The mint julep and the Kentucky Derby have become synonymous, but how and why? The history of the Mint Julep can be traced back to the 1700s on the southern east coast of the United States. Some say it was an evolution of a Arab drink called made of water and rose petals called a Julab. Regardless, the first instance of the Mint Julep in print was in 1803s Travels of Four Years and a Half in the United States of America, in which author John Davis proclaims Julep is, “a dram of spirituous liquor that has mint steeped in it, taken by Virginians of a morning.” We are not quite sure of what liquor he is talking about.
We do know that the Old White Tavern in White Sulphur Springs, West Virginia made their famous Juleps with brandy. In 1816, the Kentucky Gazette mentioned mint julep cups being awarded as prizes at horse races in the Commonwealth, thus beginning the connection with the yet to be run Derby. How and why they started serving Juleps in these metal cups is not clear.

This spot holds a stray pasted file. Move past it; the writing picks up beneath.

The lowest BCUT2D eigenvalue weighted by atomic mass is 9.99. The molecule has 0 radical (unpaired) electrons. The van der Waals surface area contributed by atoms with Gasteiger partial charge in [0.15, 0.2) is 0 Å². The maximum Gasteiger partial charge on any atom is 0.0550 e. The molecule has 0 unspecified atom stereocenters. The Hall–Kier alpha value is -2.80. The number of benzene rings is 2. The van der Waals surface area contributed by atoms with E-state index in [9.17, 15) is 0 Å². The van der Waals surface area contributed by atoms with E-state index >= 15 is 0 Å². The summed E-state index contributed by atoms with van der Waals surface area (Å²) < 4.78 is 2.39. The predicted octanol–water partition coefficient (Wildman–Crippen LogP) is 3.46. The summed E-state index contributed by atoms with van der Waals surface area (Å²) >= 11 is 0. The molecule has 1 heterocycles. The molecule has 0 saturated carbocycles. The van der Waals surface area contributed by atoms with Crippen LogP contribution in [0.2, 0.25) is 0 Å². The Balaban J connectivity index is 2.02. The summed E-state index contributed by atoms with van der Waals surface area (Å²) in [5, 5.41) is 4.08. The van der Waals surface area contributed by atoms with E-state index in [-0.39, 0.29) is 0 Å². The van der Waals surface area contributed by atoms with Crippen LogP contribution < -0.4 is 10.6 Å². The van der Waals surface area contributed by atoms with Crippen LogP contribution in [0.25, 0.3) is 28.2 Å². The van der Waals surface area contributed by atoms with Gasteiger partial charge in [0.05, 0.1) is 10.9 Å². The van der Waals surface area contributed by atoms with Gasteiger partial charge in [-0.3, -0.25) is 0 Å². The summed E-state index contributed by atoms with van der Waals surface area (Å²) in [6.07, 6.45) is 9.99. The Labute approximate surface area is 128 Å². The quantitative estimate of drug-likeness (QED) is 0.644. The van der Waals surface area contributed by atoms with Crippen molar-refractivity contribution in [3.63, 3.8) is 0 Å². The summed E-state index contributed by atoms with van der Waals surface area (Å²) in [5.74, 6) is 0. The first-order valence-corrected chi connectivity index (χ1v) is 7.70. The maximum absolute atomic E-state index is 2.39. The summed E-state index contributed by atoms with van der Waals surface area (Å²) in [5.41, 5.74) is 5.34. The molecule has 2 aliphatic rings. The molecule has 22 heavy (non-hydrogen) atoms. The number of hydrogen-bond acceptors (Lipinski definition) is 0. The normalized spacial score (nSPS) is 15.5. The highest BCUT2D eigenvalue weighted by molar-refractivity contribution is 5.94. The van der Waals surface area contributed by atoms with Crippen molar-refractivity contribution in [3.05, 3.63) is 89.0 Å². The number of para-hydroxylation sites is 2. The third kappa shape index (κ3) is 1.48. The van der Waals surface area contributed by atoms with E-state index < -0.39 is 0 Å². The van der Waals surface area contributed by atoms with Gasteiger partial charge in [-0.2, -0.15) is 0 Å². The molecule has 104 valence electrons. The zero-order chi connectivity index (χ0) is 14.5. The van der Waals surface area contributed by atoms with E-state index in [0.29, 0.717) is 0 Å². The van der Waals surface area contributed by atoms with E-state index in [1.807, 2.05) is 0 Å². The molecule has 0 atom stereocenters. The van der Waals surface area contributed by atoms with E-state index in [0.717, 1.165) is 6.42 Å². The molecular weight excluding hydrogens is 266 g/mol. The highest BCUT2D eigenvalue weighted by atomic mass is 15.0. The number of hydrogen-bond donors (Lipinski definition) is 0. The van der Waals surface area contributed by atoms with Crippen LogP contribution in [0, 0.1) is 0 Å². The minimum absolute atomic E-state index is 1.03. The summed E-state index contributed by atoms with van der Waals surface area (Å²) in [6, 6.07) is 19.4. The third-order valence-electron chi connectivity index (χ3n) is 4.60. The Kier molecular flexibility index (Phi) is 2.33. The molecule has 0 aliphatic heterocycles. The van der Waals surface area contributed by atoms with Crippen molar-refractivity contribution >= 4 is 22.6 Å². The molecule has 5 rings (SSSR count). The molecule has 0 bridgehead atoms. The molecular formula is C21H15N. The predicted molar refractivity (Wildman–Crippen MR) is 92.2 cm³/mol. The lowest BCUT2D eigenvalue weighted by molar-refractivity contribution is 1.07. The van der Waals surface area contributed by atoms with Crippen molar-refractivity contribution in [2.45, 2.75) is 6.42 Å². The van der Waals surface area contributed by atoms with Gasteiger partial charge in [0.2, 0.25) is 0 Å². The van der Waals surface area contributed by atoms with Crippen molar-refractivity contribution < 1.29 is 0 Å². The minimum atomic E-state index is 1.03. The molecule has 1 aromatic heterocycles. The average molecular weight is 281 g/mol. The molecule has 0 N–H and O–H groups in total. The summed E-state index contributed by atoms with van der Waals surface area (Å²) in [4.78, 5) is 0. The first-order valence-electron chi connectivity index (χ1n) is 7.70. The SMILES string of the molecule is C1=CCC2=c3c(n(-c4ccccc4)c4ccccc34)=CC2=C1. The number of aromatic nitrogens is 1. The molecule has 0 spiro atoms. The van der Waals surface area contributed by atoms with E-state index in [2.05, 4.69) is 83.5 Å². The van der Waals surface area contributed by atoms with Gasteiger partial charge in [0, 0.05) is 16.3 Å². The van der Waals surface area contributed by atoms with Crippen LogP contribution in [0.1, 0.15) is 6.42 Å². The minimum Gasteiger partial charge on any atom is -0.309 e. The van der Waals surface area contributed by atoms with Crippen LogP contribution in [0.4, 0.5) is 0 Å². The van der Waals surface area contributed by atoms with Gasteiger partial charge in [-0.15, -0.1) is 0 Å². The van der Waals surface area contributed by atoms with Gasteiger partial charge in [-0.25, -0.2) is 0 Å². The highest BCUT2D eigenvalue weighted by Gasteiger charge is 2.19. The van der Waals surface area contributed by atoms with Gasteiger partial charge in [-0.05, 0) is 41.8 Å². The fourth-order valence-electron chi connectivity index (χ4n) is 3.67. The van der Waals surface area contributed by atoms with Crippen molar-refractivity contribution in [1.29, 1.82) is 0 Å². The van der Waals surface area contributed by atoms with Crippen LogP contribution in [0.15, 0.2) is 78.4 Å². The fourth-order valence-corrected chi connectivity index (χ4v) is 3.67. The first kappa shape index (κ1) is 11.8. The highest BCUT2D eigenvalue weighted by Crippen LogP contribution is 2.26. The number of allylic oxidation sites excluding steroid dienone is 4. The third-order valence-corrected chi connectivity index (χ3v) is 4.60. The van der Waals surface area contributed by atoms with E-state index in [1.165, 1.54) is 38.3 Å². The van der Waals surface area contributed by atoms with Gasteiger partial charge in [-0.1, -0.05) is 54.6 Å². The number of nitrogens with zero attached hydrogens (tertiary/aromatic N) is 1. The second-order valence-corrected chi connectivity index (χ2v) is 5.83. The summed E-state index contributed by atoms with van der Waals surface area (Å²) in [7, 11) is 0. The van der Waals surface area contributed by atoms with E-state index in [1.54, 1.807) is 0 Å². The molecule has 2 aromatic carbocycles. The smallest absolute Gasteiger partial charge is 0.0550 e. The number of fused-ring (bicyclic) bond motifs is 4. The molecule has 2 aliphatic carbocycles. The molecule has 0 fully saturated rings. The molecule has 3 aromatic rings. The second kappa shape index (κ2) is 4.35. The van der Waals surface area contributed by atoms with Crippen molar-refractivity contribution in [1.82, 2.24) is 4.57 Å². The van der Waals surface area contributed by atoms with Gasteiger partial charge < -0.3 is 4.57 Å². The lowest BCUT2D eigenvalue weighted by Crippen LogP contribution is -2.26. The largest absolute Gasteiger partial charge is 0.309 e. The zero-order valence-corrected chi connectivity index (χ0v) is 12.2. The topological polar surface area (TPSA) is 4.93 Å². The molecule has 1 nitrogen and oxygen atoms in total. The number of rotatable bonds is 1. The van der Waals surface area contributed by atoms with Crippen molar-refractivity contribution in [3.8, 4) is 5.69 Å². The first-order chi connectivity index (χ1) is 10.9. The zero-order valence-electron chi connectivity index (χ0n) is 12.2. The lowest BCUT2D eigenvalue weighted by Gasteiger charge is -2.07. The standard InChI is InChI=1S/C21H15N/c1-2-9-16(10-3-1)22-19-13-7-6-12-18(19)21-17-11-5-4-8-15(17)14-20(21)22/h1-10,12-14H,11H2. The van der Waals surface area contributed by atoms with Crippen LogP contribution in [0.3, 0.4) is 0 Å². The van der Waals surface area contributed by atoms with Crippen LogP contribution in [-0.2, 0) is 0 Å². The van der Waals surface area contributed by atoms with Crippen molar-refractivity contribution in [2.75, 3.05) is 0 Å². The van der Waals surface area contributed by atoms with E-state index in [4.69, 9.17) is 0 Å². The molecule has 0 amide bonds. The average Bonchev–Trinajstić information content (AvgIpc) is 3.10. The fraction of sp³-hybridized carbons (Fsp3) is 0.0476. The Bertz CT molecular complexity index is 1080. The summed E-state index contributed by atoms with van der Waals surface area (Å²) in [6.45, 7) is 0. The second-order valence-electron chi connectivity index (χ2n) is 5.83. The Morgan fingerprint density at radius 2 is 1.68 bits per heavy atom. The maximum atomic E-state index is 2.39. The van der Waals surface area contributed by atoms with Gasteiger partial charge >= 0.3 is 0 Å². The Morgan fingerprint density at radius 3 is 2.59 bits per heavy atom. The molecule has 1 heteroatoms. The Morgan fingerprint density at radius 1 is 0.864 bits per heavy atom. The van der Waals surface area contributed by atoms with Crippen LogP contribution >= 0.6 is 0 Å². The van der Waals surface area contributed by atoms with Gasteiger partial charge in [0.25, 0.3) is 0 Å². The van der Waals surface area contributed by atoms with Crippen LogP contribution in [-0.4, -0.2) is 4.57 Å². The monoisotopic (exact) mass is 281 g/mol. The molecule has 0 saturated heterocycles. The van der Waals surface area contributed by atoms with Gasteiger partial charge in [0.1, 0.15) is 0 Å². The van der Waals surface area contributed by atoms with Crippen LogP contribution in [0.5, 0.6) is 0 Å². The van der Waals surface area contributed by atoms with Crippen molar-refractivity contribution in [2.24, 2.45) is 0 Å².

After the Civil War, most people were using bourbon in their Juleps as most could only afford locally made spirits. It was also during this time that serving Mint Juleps became popular at race tracks in the south. Although they have been serving Mint Juleps at Churchill Downs since 1875 it did not become the official drink if the Kentucky Derby until 1938. Currently, the official Kentucky Derby Mint Julep is made with Early Times Bourbon. Over Derby Weekend they will serve over 100,000 Mint Juleps at Churchill Downs.
- 2 oz Bourbon
- 6 sprigs of fresh mint
- 2 tsp super fine sugar
Place sprigs of mint in glass with the sugar and a small amount of water and muddle gently. Fill half way with crushed ice, then add the bourbon. Don’t stir. Fill the glass the rest of the way with crushed ice. Stick it in the freezer until the glass frosts—this should take roughly five minutes.
Garnish with more mint sprigs and a straw.
Traditionally, a silver julep cup is used. However, a Collins or Highball glass can work in a pinch.